March competition

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    John S Alty

    Well, I think the subject is obvious this month – Spring. Interpret it any way you want in under 400 words. I know you’ll all be brilliant. Good luck!


    The Spring Has Sprung

    ‘The birdies is upon the wing, but that’s absurd.’

    Tom was on his hundredth rendition of the poem when I clutched his hand and pointed to the merry-go-round.

    ‘Look, Tom. Your Uncle Fred and I used to play on that when we were your age. Do you want a go?’

    He pulled himself free and ran to it with excited bouncing steps.

    ‘Spin me, Daddy. Please.’

    So, I span him, slowly at first and then in answer to his pleading, faster and faster. It was a beast of a thing, ancient, rusty with flaking paint. It had lived a long autumn but still seemed perfectly at home in the blossom of the park and the bright sun of April. At last, he demanded I stop and let him spin it, so I retired to a bench and watched him strain to get it moving, full to the brim with determination.

    ‘The wing is on the bird,’ I said. Not that there were birds any more. There had been that morning. I was reasonably certain that I’d heard birdsong and I had a memory of sparrows or something gathering nesting material. Not now. I looked around and listened. I could hear the creak and clank of the merry-go-round, but no birds. No cars either. I hadn’t seen cars for a day or two now. I think I saw a lorry the afternoon that Peggy went, but I might have imagined that.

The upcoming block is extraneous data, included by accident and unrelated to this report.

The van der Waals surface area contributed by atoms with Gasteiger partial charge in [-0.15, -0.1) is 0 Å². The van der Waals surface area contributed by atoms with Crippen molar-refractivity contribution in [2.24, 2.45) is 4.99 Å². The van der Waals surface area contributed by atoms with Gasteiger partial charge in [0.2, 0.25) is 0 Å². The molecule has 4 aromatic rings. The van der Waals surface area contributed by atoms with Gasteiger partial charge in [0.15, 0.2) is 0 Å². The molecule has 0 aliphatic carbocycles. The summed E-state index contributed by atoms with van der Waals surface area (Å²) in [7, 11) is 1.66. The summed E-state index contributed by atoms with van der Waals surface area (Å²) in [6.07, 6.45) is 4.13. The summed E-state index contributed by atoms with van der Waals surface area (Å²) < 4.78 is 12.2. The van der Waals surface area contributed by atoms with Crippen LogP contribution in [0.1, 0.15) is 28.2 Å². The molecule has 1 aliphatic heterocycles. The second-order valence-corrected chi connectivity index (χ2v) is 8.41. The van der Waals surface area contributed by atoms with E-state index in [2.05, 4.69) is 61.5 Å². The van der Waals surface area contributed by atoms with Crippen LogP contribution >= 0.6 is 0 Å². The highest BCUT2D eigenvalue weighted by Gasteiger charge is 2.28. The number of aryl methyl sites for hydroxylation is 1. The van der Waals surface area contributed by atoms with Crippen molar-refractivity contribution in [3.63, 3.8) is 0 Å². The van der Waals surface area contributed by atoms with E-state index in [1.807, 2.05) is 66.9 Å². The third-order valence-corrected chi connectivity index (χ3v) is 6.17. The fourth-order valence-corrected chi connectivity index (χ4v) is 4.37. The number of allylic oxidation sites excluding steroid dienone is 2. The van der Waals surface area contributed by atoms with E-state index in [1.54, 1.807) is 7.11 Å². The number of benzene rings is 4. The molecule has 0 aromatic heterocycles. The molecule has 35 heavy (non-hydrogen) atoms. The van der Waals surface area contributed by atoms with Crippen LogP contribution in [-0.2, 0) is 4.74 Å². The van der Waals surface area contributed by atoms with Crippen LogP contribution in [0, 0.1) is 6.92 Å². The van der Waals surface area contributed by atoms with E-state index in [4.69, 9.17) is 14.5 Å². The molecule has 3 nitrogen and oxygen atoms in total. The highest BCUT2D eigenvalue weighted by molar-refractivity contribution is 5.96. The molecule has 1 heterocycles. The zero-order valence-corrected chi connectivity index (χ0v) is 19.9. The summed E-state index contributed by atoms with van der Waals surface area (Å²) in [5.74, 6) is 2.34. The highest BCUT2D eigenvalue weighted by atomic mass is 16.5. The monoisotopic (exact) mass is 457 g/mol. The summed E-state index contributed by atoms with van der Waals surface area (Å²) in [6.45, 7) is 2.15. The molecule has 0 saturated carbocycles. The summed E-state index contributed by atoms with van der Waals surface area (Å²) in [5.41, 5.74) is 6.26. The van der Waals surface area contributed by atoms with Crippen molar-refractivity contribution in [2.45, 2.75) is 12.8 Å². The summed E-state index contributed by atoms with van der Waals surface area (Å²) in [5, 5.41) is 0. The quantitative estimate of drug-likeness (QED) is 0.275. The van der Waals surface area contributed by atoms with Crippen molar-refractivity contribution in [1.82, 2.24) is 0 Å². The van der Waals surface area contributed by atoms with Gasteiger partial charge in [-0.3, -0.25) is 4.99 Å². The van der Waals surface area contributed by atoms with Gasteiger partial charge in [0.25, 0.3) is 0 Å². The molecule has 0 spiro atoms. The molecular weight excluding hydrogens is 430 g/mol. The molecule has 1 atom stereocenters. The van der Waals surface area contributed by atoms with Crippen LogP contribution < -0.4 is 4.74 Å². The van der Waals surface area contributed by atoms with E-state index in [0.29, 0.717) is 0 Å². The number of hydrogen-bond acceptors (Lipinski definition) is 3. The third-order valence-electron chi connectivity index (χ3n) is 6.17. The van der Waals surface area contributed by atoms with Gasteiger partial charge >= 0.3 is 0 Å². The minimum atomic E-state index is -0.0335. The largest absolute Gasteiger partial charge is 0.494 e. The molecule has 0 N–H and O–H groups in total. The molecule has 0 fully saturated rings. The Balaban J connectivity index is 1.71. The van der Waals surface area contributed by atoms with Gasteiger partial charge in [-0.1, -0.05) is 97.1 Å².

Tom lay on his back with his feet towards the hub, looking up to the sky. Fred and I did that too, a long time ago. Watched the clouds spin by as the merry-go-round turned. Every few seconds Tom went out of site as the hub hid him from view. After a while he didn’t appear.

    Tears rolled down my cheeks. I had hoped he would stay longer: that perhaps he would remain and I would go. It had felt fitting for spring, a time of renewal when the young replace the old. But now he was gone too. I looked up at the perfectly clear blue sky.

    ‘I wonder where the birdies is.’